Abraham Bogardus (1822 to 1908)

A cabinet card of Samuel Morse by Bogardus. image courtesy of C. Wesley Cowan's Historic Americana Auction.

p4A ItemID B167606
A sixth plate daguerreotype of an older woman

p4A ItemID D9872786
Abraham Bogardus cabinet card photograph of Loves Horses, a Sioux warrior

p4A ItemID D9676432
Albumen photograph of daguerreotypist Abraham Bogardus

p4A ItemID E8981437

Abraham Bogardus (1822 to 1908)

Abraham Bogardus (1822 to 1908) was trained in the Daguerreotype process by George W. Prosch in New York City. By 1846, Bogardus opened a studio and gallery in New York City on 363 Broadway, and he became very successful in his work. In 1868, he helped found the National Photographic Association, serving as President of the association from 1868-1874. From 1847-1852, Bogardus was listed as a Daguerreotypist at 217 Greenwich Street. He resided in Newark, NJ from 1849-1851, but he returned to Grove Street, New York City from 1851-1852. His business became so successful that he opened a branch gallery in 1849 in Newark, NJ at 126 Washington Street, which moved in 1850 to 8 Clinton Street. His New York gallery was also moved to 229 Greenwich Street in 1851 and the Old Root Gallery at 363 Broadway, which was refitted in 1862. He went on to open a new studio as well at 1153 Broadway in 1869, but he still maintained his 363 Broadway address.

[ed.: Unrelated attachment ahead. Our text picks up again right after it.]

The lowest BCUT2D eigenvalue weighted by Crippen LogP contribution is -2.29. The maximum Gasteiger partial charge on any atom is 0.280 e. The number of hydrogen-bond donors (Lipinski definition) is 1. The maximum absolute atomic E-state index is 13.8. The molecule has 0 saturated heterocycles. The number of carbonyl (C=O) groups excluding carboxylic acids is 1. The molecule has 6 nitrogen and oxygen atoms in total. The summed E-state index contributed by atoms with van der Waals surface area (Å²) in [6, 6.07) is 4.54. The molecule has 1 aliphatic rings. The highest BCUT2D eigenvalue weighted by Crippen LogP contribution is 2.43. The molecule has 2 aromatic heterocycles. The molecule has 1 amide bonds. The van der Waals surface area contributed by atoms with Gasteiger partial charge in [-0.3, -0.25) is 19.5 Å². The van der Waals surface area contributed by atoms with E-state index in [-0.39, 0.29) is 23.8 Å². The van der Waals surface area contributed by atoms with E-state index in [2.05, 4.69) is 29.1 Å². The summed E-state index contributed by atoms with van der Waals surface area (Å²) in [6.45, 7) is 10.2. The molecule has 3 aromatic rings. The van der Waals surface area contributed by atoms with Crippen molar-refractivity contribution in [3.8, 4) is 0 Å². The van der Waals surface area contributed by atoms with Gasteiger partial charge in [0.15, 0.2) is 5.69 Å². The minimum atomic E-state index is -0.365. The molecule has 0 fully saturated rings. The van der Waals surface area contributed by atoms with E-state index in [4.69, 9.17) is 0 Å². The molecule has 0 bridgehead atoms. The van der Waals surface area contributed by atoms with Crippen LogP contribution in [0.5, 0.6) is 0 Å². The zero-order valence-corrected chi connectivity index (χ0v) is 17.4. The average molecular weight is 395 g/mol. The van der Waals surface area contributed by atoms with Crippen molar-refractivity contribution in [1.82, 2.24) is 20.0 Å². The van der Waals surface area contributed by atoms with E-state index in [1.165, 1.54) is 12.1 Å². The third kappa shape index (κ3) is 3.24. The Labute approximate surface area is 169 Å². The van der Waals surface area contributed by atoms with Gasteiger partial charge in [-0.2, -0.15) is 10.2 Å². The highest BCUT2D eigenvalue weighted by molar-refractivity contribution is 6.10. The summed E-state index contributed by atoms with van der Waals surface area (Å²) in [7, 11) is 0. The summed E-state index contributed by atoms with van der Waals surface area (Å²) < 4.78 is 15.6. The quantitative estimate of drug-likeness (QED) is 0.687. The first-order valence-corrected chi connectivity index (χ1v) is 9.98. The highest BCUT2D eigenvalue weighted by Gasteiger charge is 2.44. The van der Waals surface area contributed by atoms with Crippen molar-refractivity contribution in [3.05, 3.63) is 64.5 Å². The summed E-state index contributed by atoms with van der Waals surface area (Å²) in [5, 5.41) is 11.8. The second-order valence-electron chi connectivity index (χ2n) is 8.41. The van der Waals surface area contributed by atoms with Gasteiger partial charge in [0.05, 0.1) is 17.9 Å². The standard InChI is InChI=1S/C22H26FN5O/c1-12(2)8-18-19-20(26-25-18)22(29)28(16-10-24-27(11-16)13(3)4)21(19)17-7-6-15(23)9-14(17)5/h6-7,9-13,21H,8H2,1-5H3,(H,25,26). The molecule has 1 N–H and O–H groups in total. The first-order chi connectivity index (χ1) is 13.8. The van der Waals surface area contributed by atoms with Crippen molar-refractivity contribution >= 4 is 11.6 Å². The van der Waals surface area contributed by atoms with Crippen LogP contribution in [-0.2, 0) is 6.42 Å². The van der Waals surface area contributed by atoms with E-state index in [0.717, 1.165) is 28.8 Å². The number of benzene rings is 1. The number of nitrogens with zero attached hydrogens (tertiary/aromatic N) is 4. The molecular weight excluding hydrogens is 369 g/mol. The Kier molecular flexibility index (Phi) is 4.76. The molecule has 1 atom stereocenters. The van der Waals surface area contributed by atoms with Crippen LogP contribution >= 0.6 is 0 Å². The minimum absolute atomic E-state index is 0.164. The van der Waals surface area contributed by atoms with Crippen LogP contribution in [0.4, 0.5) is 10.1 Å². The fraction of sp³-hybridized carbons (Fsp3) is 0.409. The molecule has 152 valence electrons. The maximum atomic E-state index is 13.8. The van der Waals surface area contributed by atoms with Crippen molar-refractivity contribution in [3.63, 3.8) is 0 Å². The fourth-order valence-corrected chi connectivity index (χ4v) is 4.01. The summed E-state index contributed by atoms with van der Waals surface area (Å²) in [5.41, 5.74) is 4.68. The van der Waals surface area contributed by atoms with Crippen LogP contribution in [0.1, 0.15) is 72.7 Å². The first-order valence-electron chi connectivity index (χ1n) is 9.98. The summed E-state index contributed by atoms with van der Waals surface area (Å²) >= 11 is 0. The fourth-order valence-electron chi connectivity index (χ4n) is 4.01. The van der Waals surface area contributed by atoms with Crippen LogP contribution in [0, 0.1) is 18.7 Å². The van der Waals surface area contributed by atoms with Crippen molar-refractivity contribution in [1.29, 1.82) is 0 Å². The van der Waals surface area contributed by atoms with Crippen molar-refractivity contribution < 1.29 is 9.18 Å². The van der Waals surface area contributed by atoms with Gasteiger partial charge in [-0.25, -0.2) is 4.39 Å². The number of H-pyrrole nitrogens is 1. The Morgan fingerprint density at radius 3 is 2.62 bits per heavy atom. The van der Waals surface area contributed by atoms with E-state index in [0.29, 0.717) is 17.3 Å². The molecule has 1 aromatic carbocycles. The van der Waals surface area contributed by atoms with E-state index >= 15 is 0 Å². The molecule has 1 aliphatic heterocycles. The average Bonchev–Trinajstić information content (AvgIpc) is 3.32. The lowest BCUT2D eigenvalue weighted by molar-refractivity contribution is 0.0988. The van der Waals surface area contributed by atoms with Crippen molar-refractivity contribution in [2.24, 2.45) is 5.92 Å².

Bogardus intended to retire from photography in 1884 and ran an advertisement in the Philadelphia Photographer, offering his well-known establishment for sale, after thirty-eight years’ continuous existence in this city. He retired from photography in 1887, and in 1891, it was reported that he was about to take up residence in Stark, ND, in the interest of the Dakota Land Company. He recalled that he had made some 200,000 daguerreotypes during his 15-17 years as a daguerreotypist. (Information obtained from Craig’s Daguerreian Registry, October 10, 2011.)

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